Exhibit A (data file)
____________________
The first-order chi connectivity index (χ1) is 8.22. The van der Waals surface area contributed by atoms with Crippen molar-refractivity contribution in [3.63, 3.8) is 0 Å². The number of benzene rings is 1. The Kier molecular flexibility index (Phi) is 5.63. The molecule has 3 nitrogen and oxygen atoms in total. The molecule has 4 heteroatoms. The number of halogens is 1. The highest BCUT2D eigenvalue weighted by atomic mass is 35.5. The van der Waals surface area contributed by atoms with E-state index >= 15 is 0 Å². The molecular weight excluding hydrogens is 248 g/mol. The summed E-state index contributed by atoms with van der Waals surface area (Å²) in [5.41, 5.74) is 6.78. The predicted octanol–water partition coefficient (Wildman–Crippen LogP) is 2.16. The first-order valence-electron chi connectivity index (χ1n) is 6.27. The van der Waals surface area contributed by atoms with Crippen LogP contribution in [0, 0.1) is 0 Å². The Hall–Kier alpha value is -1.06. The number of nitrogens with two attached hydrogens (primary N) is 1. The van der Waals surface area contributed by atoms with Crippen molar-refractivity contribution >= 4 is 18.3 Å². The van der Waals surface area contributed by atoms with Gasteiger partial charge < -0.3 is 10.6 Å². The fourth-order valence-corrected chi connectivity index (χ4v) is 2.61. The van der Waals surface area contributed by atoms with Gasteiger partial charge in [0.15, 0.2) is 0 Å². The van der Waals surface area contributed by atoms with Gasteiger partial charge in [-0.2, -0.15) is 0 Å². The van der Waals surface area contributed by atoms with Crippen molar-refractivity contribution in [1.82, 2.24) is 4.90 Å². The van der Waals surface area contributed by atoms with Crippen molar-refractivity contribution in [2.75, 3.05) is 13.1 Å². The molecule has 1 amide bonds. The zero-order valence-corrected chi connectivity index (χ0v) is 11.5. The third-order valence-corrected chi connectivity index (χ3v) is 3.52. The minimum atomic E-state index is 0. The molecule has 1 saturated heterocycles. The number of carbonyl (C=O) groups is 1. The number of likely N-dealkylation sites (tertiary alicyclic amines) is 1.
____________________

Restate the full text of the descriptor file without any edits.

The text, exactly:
The first-order chi connectivity index (χ1) is 8.22. The van der Waals surface area contributed by atoms with Crippen molar-refractivity contribution in [3.63, 3.8) is 0 Å². The number of benzene rings is 1. The Kier molecular flexibility index (Phi) is 5.63. The molecule has 3 nitrogen and oxygen atoms in total. The molecule has 4 heteroatoms. The number of halogens is 1. The highest BCUT2D eigenvalue weighted by atomic mass is 35.5. The van der Waals surface area contributed by atoms with E-state index >= 15 is 0 Å². The molecular weight excluding hydrogens is 248 g/mol. The summed E-state index contributed by atoms with van der Waals surface area (Å²) in [5.41, 5.74) is 6.78. The predicted octanol–water partition coefficient (Wildman–Crippen LogP) is 2.16. The first-order valence-electron chi connectivity index (χ1n) is 6.27. The van der Waals surface area contributed by atoms with Crippen LogP contribution in [0, 0.1) is 0 Å². The Hall–Kier alpha value is -1.06. The number of nitrogens with two attached hydrogens (primary N) is 1. The van der Waals surface area contributed by atoms with Crippen molar-refractivity contribution >= 4 is 18.3 Å². The van der Waals surface area contributed by atoms with Gasteiger partial charge < -0.3 is 10.6 Å². The fourth-order valence-corrected chi connectivity index (χ4v) is 2.61. The van der Waals surface area contributed by atoms with Gasteiger partial charge in [0.15, 0.2) is 0 Å². The van der Waals surface area contributed by atoms with Gasteiger partial charge in [-0.2, -0.15) is 0 Å². The van der Waals surface area contributed by atoms with Crippen molar-refractivity contribution in [1.82, 2.24) is 4.90 Å². The van der Waals surface area contributed by atoms with Crippen molar-refractivity contribution in [2.75, 3.05) is 13.1 Å². The molecule has 1 amide bonds. The zero-order valence-corrected chi connectivity index (χ0v) is 11.5. The third-order valence-corrected chi connectivity index (χ3v) is 3.52. The minimum atomic E-state index is 0. The molecule has 1 saturated heterocycles. The number of carbonyl (C=O) groups is 1. The number of likely N-dealkylation sites (tertiary alicyclic amines) is 1.